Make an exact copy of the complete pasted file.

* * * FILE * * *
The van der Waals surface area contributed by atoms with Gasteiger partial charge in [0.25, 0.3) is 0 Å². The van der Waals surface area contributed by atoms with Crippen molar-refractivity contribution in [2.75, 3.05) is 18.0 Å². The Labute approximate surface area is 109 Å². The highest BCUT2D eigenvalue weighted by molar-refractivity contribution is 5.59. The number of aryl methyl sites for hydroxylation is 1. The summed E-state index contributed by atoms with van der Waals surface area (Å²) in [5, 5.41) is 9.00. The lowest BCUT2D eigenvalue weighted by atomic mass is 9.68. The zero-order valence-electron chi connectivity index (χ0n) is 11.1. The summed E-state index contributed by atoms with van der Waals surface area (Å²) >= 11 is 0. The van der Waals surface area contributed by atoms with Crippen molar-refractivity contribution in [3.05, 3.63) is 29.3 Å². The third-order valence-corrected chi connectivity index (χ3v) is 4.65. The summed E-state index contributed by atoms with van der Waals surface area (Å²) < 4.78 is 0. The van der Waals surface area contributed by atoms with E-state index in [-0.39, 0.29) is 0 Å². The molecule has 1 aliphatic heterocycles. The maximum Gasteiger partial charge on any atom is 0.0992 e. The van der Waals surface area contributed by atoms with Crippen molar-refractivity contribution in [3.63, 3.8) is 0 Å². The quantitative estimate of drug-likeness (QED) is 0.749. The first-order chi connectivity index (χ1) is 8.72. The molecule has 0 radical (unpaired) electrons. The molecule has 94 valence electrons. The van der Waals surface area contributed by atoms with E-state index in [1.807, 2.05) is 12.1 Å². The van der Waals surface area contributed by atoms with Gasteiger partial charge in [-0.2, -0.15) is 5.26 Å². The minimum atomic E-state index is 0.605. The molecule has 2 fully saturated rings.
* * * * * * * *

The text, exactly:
The van der Waals surface area contributed by atoms with Gasteiger partial charge in [0.25, 0.3) is 0 Å². The van der Waals surface area contributed by atoms with Crippen molar-refractivity contribution in [2.75, 3.05) is 18.0 Å². The Labute approximate surface area is 109 Å². The highest BCUT2D eigenvalue weighted by molar-refractivity contribution is 5.59. The number of aryl methyl sites for hydroxylation is 1. The summed E-state index contributed by atoms with van der Waals surface area (Å²) in [5, 5.41) is 9.00. The lowest BCUT2D eigenvalue weighted by atomic mass is 9.68. The zero-order valence-electron chi connectivity index (χ0n) is 11.1. The summed E-state index contributed by atoms with van der Waals surface area (Å²) >= 11 is 0. The van der Waals surface area contributed by atoms with Crippen molar-refractivity contribution in [3.05, 3.63) is 29.3 Å². The third-order valence-corrected chi connectivity index (χ3v) is 4.65. The summed E-state index contributed by atoms with van der Waals surface area (Å²) < 4.78 is 0. The van der Waals surface area contributed by atoms with E-state index in [-0.39, 0.29) is 0 Å². The molecule has 1 aliphatic heterocycles. The maximum Gasteiger partial charge on any atom is 0.0992 e. The van der Waals surface area contributed by atoms with Crippen molar-refractivity contribution in [3.63, 3.8) is 0 Å². The quantitative estimate of drug-likeness (QED) is 0.749. The first-order chi connectivity index (χ1) is 8.72. The molecule has 0 radical (unpaired) electrons. The molecule has 94 valence electrons. The van der Waals surface area contributed by atoms with E-state index in [1.807, 2.05) is 12.1 Å². The van der Waals surface area contributed by atoms with Gasteiger partial charge in [-0.2, -0.15) is 5.26 Å². The minimum atomic E-state index is 0.605. The molecule has 2 fully saturated rings.